GREAT WORK: The Creative Recycling Centre members Lisa Smith, Julie Miers, Tracey Smith (president) and Theresa Wilkie at Ecofest at the Tondoon Botanic Gardens yesterday. More photos, pags 22-23.
GREAT WORK: The Creative Recycling Centre members Lisa Smith, Julie Miers, Tracey Smith (president) and Theresa Wilkie at Ecofest at the Tondoon Botanic Gardens yesterday. More photos, pags 22-23. Emily PIdgeon.

Ecofest inspires vital changes through rubbish art

RAISING awareness of the the impacts of pollution through creating art with rubbish was one of the tactics used at this year's Ecofest.

Creative Recycling Centre (CCR) president Tracey Smith said they wanted to inspire change in the community, giving them the chance to get creative.

"We're about inspiring behaviour change within the environment," Ms Smith said.

"This year's theme was a perfect opportunity to do something in a creative way to get people thinking in a new way."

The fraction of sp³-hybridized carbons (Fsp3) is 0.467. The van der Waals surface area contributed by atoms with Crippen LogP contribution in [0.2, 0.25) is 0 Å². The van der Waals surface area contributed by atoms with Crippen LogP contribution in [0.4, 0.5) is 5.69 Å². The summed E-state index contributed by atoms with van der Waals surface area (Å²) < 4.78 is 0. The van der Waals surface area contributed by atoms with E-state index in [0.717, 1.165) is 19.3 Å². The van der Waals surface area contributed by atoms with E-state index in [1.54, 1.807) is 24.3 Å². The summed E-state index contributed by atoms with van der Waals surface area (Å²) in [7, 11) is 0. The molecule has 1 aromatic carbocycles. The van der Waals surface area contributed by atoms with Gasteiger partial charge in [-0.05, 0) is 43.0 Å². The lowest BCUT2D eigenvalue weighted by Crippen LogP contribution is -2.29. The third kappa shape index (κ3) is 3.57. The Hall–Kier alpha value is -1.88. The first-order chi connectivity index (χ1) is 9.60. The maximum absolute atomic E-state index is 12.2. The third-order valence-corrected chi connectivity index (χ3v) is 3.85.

GALLERY | Ecofest 2017

A plus-sized octopus was on display for people to stuff with rubbish the CCR members and volunteers had found along the shores of the region.

With more than eight buckets of rubbish found along the beaches in the last three months, CCR member Julie Miers said creating art with the rubbish was a by-product.

"I love teaching children to be kind to the environment, saving it for the kids' futures," Ms Miers said.

With everything from puppet shows, rides, food stalls, live entertainment, crocodile hunters, snakes, spiders, joeys, plant stalls, guest speakers including Tim Harvey and SBS presenter Matthew Evans and everything in between, the festival had something for everyone.